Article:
For many years, we had to venture at least four hours out and hire a pantoon boat guide at Clear Lake to photograph Western or Clark’s grebes courtship behaviours. It was high up on everyone’s bucket list to photograph the grebes dancing on water, but with the distance and pantoon boat availabilities coupled with cost, it continues to remain on the list for many — until the last two years when things started to change. We are now blessed that the birds have roamed closer to us in the Bay Area for their breeding habitat.
Both Western and Clark’s grebe look very much the same. So how do you tell which is which? There’s a subtle yet obvious difference between the two. While both of them have a black cap on their head, the Western grebe’s cap covers their eyes while Clark’s is above their eyes. The Clark’s seems to be more beautiful as their red eyes are more visible with their black cap’s placement.
My first decent shots of the behaviour were captured from the Quarry Lake, which is only 15 minutes away from where I live. You can check out the shots from my other blog here. There is yet another location situated about 40 minutes away from Fremont – Calero County Park, San Jose. The park is popular for fishing and motor-boating activities.
I have seen many good photos posted by a few photographer friends from last year, the year I took a little break from going places with my camera. This year I was motivated enough to try out my luck by showing up in March, a very early stage of the season, where I only saw a single rushing. Even though it was rather a distance away to get a decent shot, it was good assurance to be back for more actions now that they are there.
It was the first Saturday of April and I was rather excited when it was forecasted to be a rainy day, since my last experience shooting the grebes in the rain at Quarry Lake was a pleasant one. Pleasant not in the sense of getting soaking wet, the rain, in a way, adds a dramatic mood to the scene that spices up your shots. Speaking of spicing up your shots, I’m a big fan of low angle shots especially for water fowls.
The low angle POV not only provides a thin depth of field that separates the main subject that is in focus from its surrounding, but also adds a creamy background layer resulting in a dual layer background: water and backdrop that can be land or vegetation as opposed to shooting high up on the subject that results in having not-so-interesting subject with the water that is also in focus.
Anyway, back to our dancers, there were more than twenty pairs of both Western and Clark’s grebes gathering around the corner of a cove, which seems to be an ideal location for the grebes as the cove was surrounded with abundance of green vegetation for their nesting. This is also ideal for adding a creamy background to the shots instead of having only blue water in the backdrop.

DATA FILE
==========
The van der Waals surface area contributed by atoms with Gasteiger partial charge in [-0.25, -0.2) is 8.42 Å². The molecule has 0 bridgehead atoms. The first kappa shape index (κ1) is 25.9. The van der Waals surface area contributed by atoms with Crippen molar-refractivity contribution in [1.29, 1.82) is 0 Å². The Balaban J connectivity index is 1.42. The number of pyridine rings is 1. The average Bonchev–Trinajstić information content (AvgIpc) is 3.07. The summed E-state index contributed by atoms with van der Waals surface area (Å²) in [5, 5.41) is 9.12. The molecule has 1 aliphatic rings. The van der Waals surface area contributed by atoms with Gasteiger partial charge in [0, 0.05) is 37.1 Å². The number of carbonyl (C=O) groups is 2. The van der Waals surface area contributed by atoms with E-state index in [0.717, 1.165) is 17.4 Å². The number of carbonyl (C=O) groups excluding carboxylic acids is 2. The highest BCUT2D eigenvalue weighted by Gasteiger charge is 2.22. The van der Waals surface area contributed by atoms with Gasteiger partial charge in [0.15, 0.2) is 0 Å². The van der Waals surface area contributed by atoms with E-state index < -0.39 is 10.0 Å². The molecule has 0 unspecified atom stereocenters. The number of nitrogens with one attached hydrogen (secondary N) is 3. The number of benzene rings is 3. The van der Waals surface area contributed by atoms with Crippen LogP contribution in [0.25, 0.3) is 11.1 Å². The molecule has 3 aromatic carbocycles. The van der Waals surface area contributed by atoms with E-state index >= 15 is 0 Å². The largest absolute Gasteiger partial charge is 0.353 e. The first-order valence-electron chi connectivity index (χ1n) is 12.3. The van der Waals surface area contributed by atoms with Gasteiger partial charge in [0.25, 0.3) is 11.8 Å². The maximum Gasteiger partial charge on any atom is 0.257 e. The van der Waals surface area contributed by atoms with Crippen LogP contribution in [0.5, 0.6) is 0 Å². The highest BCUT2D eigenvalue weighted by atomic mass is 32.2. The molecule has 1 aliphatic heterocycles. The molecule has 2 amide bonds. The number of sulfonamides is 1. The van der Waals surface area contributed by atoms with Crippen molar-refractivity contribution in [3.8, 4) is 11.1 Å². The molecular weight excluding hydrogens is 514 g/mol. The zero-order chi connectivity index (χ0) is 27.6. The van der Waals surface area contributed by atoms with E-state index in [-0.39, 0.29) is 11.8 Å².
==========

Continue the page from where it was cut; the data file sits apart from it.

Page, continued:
However, it was situated next to the park’s boat launch dock. The boats work both ways and they can be both good and bad. Depending on their size, bigger boats make sizeable waves that ripple down, distracting the birds from performing the ceremony. On the other hand, it is the roaring engine along with the waves that ripple down waking the birds from their sleep to start engaging in an act that makes them so special than other species.
What is so unique about these North American waterbirds is that they have high standards when it comes to attracting and keeping their mate. If one of them can’t “walk” on water, he or she is out of luck.
The grebes engage in an elaborate courtship ritual maneuver called rushing during the spring mating season in which the male and female lift their torsos out of the water and run across the surface side by side for about sixty feet. A combination of up to 20 steps per second and forceful slaps on the water surface help the largest vertebrates to defy gravity and “walk” on water.
It happens fairly quickly, so some basic understanding of the birds’ behaviour would help one to anticipate the actions in getting better shots, although as usual luck plays a big part in photographing wildlife in general in terms being at the right place or angle at the right time.
The rushing ceremony starts out with two grebes which can be a pair of male and female, although at times it is between two males attracting the female by bopping their heads towards each other right above the water surface signalling their partner to get ready.
This is when you need to get ready to lock the subjects in focus and get ready to trigger the shutter through out the display.
This courtship display can last up to seven seconds so depending on the gear you use, your camera may run out of buffer to capture the whole sequence. To mitigate this, you can shoot in JPEG to capture more frames instead of using RAW.
However, getting all shots as keepers in JPEG can be tricky since maintaining the correct exposure for the whole sequence on the fast moving white subject against different lighting environments is not easy. You can still manage to salvage the details of those slighty over-exposed shots if you shoot RAW but out of luck with JPEG.
Being able to witness this courtship display makes you appreciate wildlife and nature more than before. It also promotes the awareness of how precious nature can be and how one should not only not take them for granted, but also help by preserving their habitat.